Sunday, December 20, 2015

Forever Green: Trees of the Winter Solstice

Snowy evergreen trees in Austria
Many people are familiar with the old German folk song that goes like this (literal translation at right):
 O Tannenbaum, o Tannenbaum,                               O fir tree, O fir tree,
wie treu sind deine Blätter!                                          how true (loyal) are your needles!
Du grünst nicht nur                                                    You're green not only
  zur Sommerzeit,                                                          in summertime,
Nein auch im Winter, wenn es schneit.                       But also in winter, when it snows.

The most important characteristic is that the tree is green year-round, even when it's snowing. The symbolic use of evergreen trees and plants around the winter solstice is a European tradition going back to antiquity. Ancient peoples associated evergreens with the promise of returning life. As the shortest day of the year in the northern hemisphere approached, people decorated their homes and temples with evergreens to celebrate the daylight lengthening again. In northern Europe, the Celts and Scandinavians marked the winter solstice by decorating with evergreens. On Jul, December 20th, the darkest time for all living things, ancient Norsemen celebrated the rebirth of sun god Baldr, slain with a sprig of mistletoe.
"The Death of Baldr" by W.G. Collingwood (1908) illustrates how Loki guided the hand of the blind Höðr in throwing the fatal branch of mistletoe.
Our modern Christmas tree--a tree decorated to celebrate Christmas--was documented first in 16th century Germany when Christians began cutting spruces, pines, and firs to bring into their homes. But in the English-speaking world many Christians associated the trees with pagan religions even into the mid-19th century. In 1659 the "no fun" New England Puritans banned not only Christmas trees, but any celebration of Christmas that was not a religious service. However, the practice of using an evergreen as a Christmas tree finally caught on in anglophone countries when Queen Victoria and her German husband were drawn standing around a decorated tree with their children in 1848. If the Queen could do it, so could her subjects.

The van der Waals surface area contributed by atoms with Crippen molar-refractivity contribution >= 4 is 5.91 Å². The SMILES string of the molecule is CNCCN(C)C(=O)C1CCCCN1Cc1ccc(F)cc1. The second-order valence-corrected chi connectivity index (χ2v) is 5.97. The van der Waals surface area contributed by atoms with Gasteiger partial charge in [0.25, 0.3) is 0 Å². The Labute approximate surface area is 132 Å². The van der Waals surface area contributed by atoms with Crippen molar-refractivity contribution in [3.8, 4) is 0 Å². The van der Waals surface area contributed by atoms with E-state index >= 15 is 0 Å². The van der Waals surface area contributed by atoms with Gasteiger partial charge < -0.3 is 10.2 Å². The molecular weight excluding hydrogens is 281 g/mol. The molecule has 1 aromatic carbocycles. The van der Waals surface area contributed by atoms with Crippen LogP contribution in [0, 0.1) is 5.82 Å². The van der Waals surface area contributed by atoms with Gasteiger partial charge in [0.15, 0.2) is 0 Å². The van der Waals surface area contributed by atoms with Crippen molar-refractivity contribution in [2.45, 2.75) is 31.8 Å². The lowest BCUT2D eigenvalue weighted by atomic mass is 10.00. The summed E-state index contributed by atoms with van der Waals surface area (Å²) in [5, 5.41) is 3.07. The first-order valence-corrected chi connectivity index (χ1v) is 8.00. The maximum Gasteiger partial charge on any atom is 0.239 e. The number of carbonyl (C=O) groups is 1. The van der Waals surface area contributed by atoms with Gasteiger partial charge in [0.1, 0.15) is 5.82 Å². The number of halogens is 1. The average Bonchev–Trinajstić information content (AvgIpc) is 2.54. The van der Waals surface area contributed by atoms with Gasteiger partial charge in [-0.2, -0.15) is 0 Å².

The famous picture of the royal family gathered around their Christmas tree.
Three years later, an entrepreneur opened the first American Christmas tree market in New York City, selling trees he cut down in the Adirondack Mountains. Fifty years after that (1901), the first commercial Christmas tree farm was established in New Jersey with the planting of 25,000 Norway spruce. Since then, the growing and selling of holiday trees has become a billion-dollar industry.
A wagon loaded with trees in Hartford, Connecticut, c.1890 (Connecticut Historical Society)

By the 1890s, the decorating of Christmas trees had become a well established tradition in America. Two scenes in Darkness Visible are devoted to describing the Bernhardt and Jones families' setting up and decorating their Christmas trees. In East Liberty, Karl Bernhardt drills holes in a broomstick and places sticks in them to create a rustic artificial tree; his wife and daughter decorate it with cookies and candy. Emlyn buys a fir from a German farmer and winds up helping arrange some around the altar in St.John's Lutheran Church. Later, he watches Eirwen hang home-made decorations on it.

Both of these scenes in Darkness Visible are taken from personal experience and family folklore; both are stories from the German tradition of the winter evergreen tree. One of my father's favorite Christmas stories was how his German immigrant grandparents were so poor that on Christmas Eve his grandfather would make a tree out of a broomstick, on which they hung edibles.  The other half of the story is the part where their seven sons would come downstairs before dawn's early light and strip the tree bare in minutes. The wooden structure Emlyn visited was long gone by the time my family went to St. John's Lutheran, but in the brick 20th century church on 10th and Ann, the congregation would set up a creche to the left of the altar and place undecorated evergreen trees around it.